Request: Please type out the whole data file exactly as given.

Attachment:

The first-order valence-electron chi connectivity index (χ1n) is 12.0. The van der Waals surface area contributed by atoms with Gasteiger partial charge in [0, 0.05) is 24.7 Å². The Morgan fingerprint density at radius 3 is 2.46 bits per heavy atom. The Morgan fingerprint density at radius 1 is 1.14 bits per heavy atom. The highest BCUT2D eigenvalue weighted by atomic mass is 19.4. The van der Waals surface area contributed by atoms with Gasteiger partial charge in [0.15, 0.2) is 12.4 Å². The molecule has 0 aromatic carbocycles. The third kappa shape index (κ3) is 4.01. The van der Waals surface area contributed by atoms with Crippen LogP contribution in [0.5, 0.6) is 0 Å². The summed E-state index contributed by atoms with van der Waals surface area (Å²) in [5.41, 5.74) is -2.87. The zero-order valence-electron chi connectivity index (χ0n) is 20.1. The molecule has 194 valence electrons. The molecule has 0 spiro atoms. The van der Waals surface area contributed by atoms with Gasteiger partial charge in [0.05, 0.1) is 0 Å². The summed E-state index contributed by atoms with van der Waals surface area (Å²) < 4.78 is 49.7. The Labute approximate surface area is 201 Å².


The first-order valence-electron chi connectivity index (χ1n) is 12.0. The van der Waals surface area contributed by atoms with Gasteiger partial charge in [0, 0.05) is 24.7 Å². The Morgan fingerprint density at radius 3 is 2.46 bits per heavy atom. The Morgan fingerprint density at radius 1 is 1.14 bits per heavy atom. The highest BCUT2D eigenvalue weighted by atomic mass is 19.4. The van der Waals surface area contributed by atoms with Gasteiger partial charge in [0.15, 0.2) is 12.4 Å². The molecule has 0 aromatic carbocycles. The third kappa shape index (κ3) is 4.01. The van der Waals surface area contributed by atoms with Crippen LogP contribution in [0.5, 0.6) is 0 Å². The summed E-state index contributed by atoms with van der Waals surface area (Å²) in [5.41, 5.74) is -2.87. The zero-order valence-electron chi connectivity index (χ0n) is 20.1. The molecule has 194 valence electrons. The molecule has 0 spiro atoms. The van der Waals surface area contributed by atoms with Gasteiger partial charge in [0.05, 0.1) is 0 Å². The summed E-state index contributed by atoms with van der Waals surface area (Å²) < 4.78 is 49.7. The Labute approximate surface area is 201 Å².